• 1 tablespoon sesame seeds + 1 tablespoon for garnish
  • 1/2 pound/ 250g butter, softened
  • 1/2 cup caster sugar
  • 1/4 teaspoon salt
  • 3 teaspoons rosewater
  • 1 tablespoon granulated sugar for garnish

 

Pod to Plate.
Pod to plate.

 Method:

  1. In a medium bowl, whisk together the wholewheat flour, household flour, baobab powder, pistachio nuts, rose petals, and sesame seeds. Set aside.
  2. In a separate bowl, cream together the butter, sugar, salt and rosewater until pale and smooth.
  3. Add the flour mixture, and gently combine until it turns into the consistency of dough. Scrape the dough into a ball in the bowl — it will feel a little sticky to the touch but should be manageable — and then flatten it with the back of your mixing spoon. Remove from the bowl into an airtight container, or cling wrap. Refrigerate for a couple of hours, or leave overnight (I chose the latter.)
  4. Preheat the oven to 180/350 degrees, and line your baking trays (I used a silplat brushed with a little vegetable oil).
  5. Remove the dough from the refrigerator. Dust a surface with a sprinkling of wholewheat flour, roll out the dough to your desired thickness, and cut into shapes. Collect up the leftover scraps of dough, shape into a patty, and roll out again until it’s all used up.
  6. Combine the sesame seeds and granulated sugar, and then sprinkle on top of each cookie.
  7. Chill the cookies one last time in the freezer for 10 minutes.
  8. Bake on the middle tray in the oven until golden, about 12 minutes. (The edges will color first, so watch them carefully.)
  9. Remove from the oven, transfer to a baking rack, and cool completely.

 

Baobab & Rose Water Cookies.
Baobab & Rosewater Christmas Cookies.

Postscript:

On our recent holiday in Australia, I not only bought some dried rose petals, but also a cookie cutter in the shape of an elephant. I made another batch of cookies a couple of weeks ago, and wanted to share a photograph of the result. My original thought that the cookies would look and taste better with rose petals was correct.
March 31, 2015.

Baobab & Rosewater Elephant Cookies.
Baobab & Rosewater Elephant Cookies: a recipe later republished in the U.K. Guardian’s Witness section.

Annabel Hughes Aston is a writer and an award-winning chef in Livingstone, Zambia. She is the creator of "bush gourmet" cuisine.

24 Comments

  • Annabel,
    I love the fact that you creatively came up with another use for the Baobab fruit. I look forward to baking those cookies especially since I recently discovered the joys of using the Silplat. I also enjoyed reading the background information, I had no idea that the Baobab powder can be used as a substitute for the cream of tartar.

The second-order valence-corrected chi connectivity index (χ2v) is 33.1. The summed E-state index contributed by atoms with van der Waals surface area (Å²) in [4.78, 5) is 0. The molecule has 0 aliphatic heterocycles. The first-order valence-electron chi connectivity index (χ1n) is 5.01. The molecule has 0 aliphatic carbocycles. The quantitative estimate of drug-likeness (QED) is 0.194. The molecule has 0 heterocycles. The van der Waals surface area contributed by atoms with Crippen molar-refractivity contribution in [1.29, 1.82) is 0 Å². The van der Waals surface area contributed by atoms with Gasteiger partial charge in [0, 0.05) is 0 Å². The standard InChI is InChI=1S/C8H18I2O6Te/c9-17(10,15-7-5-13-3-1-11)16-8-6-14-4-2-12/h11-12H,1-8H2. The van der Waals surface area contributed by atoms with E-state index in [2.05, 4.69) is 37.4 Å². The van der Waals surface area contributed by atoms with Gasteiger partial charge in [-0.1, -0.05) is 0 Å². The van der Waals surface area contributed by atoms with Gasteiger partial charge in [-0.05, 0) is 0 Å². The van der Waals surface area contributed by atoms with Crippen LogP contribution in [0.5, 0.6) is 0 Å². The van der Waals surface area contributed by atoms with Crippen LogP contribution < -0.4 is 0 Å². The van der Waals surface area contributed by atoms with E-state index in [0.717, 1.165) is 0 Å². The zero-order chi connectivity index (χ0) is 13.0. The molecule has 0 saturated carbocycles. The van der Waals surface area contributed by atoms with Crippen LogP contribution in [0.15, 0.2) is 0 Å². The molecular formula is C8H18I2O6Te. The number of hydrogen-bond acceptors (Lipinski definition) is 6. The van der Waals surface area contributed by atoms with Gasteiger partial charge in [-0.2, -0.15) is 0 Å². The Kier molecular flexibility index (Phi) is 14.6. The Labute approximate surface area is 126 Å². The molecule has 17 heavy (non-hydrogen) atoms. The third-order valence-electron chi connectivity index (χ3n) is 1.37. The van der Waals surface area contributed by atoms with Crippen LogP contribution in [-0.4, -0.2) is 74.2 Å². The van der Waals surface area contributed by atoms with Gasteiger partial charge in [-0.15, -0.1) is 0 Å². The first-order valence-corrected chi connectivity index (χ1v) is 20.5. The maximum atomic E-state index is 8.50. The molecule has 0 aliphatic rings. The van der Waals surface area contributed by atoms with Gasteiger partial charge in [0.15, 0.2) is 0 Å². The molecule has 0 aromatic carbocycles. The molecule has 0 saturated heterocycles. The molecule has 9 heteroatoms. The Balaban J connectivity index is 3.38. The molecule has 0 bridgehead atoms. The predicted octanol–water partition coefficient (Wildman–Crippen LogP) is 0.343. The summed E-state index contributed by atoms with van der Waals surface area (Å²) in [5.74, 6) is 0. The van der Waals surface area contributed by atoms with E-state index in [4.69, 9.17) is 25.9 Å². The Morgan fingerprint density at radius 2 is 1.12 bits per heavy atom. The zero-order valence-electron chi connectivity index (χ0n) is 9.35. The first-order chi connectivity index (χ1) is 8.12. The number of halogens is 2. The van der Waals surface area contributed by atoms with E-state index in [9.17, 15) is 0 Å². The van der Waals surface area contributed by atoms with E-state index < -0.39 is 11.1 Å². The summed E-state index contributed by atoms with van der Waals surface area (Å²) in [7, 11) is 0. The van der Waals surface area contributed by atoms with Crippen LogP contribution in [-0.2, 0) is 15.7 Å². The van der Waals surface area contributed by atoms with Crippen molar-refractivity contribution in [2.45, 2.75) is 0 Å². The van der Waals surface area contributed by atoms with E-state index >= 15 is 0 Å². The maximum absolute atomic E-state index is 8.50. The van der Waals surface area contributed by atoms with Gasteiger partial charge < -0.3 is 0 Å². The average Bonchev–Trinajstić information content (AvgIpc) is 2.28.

Thanks,
    Mundia

    Reply
    • Thank you for your kind comment, Mundia. Coming from a Zambian living away from home, it makes me happy knowing you plan to use my recipes from time to time. I love, love, love working with wild food. Hopefully there will be many more baobab recipes in time. All the best to you … and happy holidays! Annabel

      Reply
      • Happy Holidays to you too Annabel. I look forward to trying those cookies, I am certain I will find some baobab powder either in a West African or Caribbean store.

        Reply
        • Thank you, Mundia … and you should be able to find dried rose petals, too. Lucky you! They will make a difference in presentation and flavor, so try and include them. Best of luck!

          Reply
  • I’ve learnt another new thing from you 🙂 From when we used to suck baobab fruit as children, (because it tasted like sherbet), I always assumed it WAS cream of tartar. What is sherbet made of?
    Beautiful photos again Bella, and yummy looking cookies! xox

    Reply
    • Thank you for your interest, Bridgey, and your kind comment. Chris also thought baobab fruit powder was cream of tartar, so it must have been a Karoi thing! 🙂 Sherbet, according to Wikipedia, is “a fizzy powder containing sugar and flavouring, and an edible acid and base. The acid may be tartaric, citric or malic acid, and the base may be sodium bicarbonate, sodium carbonate, magnesium carbonate, or a mixture of these and/or other similar carbonates. …”